A Turkish school founded by educators inspired by the teachings of Turkish Islamic scholar Fethullah Gülen has been ranked as Denmark's most successful school, in research conducted by one of the country's most prominent think tanks.
Hay Skolen, a private school established in 1993 by Turkish educational philanthropists, has been declared the top school in Denmark in a report on effective education published this week by the Danish Center for Political Studies (CEPOS).
As the 2015-2016 academic term began in Denmark last Monday, approximately 720,000 students headed for school, while parents poured over the CEPOS report, published once every four years, which ranks schools based on criteria ranging from the socio-economic conditions of parents to the efficiency of educational methods.
The data for the 1,382 Danish schools included in the report was provided by the Danish Ministry of Education. Hay Skolen took the lead with 1.5 points, significantly outscoring the schools ranked second and third, both of which were given 1.1 points, while hundreds of schools on the list were ranked with points less than zero.
Danish media took an interest in the success of the Turkish school with many reporters interviewing Hay Skolen's administrators and teachers. The turkey-based Cihan news agency also spoke with Hay Skolen's principal, Mustafa Kolukısa. In a report published by Cihan on Tuesday, Kolukısa said: “We are very proud. We can see our hard work was not in vain. Our self-sacrificing teachers and caring parents have a huge share in this success.”
Despite Erdoğan's efforts to shut down Gülen-inspired schools, success and prestige are upheld
In recent years, President Recep Tayyip Erdoğan has waged a war against the Gülen movement -- also known as the Hizmet movement -- and has pressed for the closure of Turkish schools around the world that endeavor to offer noteworthy education and promote interfaith dialog.
Erdoğan's castigation of the Gülen movement began in December 2013 when a series of investigations implicating him and his inner circle in acts of corruption were made public. After wiretappings that allegedly revealed ministers accepting bribes were leaked on social media, Erdoğan denounced sympathizers of the Gülen movement, who he claims were behind the investigations, and declared the movement a treasonous enemy.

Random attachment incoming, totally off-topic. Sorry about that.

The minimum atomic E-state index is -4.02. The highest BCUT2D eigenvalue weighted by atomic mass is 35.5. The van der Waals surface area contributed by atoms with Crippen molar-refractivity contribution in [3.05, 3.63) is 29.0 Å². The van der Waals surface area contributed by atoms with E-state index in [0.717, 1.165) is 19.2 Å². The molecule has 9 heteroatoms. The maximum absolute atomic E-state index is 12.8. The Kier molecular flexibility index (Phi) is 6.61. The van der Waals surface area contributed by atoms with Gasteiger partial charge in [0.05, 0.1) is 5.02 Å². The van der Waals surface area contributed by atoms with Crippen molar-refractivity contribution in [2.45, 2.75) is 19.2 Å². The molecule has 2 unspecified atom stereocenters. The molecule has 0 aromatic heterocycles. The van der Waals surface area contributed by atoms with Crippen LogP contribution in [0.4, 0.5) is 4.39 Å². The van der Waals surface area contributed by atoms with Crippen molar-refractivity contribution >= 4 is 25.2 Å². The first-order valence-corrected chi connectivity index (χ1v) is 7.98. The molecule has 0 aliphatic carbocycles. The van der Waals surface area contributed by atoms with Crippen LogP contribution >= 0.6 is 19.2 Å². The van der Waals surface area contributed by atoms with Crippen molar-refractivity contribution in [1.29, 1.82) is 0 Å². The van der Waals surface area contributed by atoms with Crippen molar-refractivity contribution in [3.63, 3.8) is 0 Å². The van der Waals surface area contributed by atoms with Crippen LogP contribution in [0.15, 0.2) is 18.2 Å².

Most recently, in May, Erdoğan campaigned for the closure of these schools in Albania, though Albanian President Bujar Nishani strongly criticized this demand. Despite Erdoğan's efforts, the schools' success and prestige have been maintained and commended by notables, including heads of state, in the countries where they operate.
US President Barack Obama has hosted students from Turkish schools operating in the US several times, congratulating them for their success in many endeavors, including project competitions. Cambodian Prime Minister Hun Sen also received students from a Turkish high school in his country, after they won several medals in a science olympiad. In addition, Central African Republic (CAR) interim President Catherine Samba-Panza told school administrators during a meeting in April 2015, “You are our true friends.”
Published on Today's Zaman, 12 August 2015, Wednesday